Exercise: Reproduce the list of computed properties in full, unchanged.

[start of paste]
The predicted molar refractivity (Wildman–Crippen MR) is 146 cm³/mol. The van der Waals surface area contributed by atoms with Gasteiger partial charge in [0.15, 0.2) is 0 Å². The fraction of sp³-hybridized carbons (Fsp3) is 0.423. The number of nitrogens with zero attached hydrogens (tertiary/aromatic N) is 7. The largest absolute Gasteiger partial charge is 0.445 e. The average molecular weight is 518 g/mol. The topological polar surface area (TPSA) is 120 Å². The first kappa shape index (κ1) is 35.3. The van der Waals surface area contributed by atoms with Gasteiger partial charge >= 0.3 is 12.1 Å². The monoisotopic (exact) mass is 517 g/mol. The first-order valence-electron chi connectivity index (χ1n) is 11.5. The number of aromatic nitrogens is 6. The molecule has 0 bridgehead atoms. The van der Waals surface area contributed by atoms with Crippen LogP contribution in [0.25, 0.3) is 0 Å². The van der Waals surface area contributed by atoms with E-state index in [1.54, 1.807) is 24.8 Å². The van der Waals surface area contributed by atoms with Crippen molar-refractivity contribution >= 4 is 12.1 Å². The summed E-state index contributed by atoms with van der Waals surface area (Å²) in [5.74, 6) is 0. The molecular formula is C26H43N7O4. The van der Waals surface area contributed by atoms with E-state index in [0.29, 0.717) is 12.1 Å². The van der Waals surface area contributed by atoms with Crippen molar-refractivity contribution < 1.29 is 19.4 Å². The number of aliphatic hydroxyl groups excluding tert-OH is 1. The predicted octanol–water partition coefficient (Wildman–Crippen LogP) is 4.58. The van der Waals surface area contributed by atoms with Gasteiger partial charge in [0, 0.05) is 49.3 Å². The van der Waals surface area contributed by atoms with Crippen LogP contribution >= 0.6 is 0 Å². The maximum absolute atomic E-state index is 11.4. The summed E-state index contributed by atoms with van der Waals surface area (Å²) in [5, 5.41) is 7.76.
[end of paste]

The predicted molar refractivity (Wildman–Crippen MR) is 146 cm³/mol. The van der Waals surface area contributed by atoms with Gasteiger partial charge in [0.15, 0.2) is 0 Å². The fraction of sp³-hybridized carbons (Fsp3) is 0.423. The number of nitrogens with zero attached hydrogens (tertiary/aromatic N) is 7. The largest absolute Gasteiger partial charge is 0.445 e. The average molecular weight is 518 g/mol. The topological polar surface area (TPSA) is 120 Å². The first kappa shape index (κ1) is 35.3. The van der Waals surface area contributed by atoms with Gasteiger partial charge >= 0.3 is 12.1 Å². The monoisotopic (exact) mass is 517 g/mol. The first-order valence-electron chi connectivity index (χ1n) is 11.5. The number of aromatic nitrogens is 6. The molecule has 0 bridgehead atoms. The van der Waals surface area contributed by atoms with Crippen LogP contribution in [0.25, 0.3) is 0 Å². The van der Waals surface area contributed by atoms with E-state index in [1.54, 1.807) is 24.8 Å². The van der Waals surface area contributed by atoms with Crippen molar-refractivity contribution >= 4 is 12.1 Å². The summed E-state index contributed by atoms with van der Waals surface area (Å²) in [5.74, 6) is 0. The molecular formula is C26H43N7O4. The van der Waals surface area contributed by atoms with E-state index in [0.29, 0.717) is 12.1 Å². The van der Waals surface area contributed by atoms with Crippen molar-refractivity contribution < 1.29 is 19.4 Å². The number of aliphatic hydroxyl groups excluding tert-OH is 1. The predicted octanol–water partition coefficient (Wildman–Crippen LogP) is 4.58. The van der Waals surface area contributed by atoms with Gasteiger partial charge in [0, 0.05) is 49.3 Å². The van der Waals surface area contributed by atoms with Crippen LogP contribution >= 0.6 is 0 Å². The maximum absolute atomic E-state index is 11.4. The summed E-state index contributed by atoms with van der Waals surface area (Å²) in [5, 5.41) is 7.76.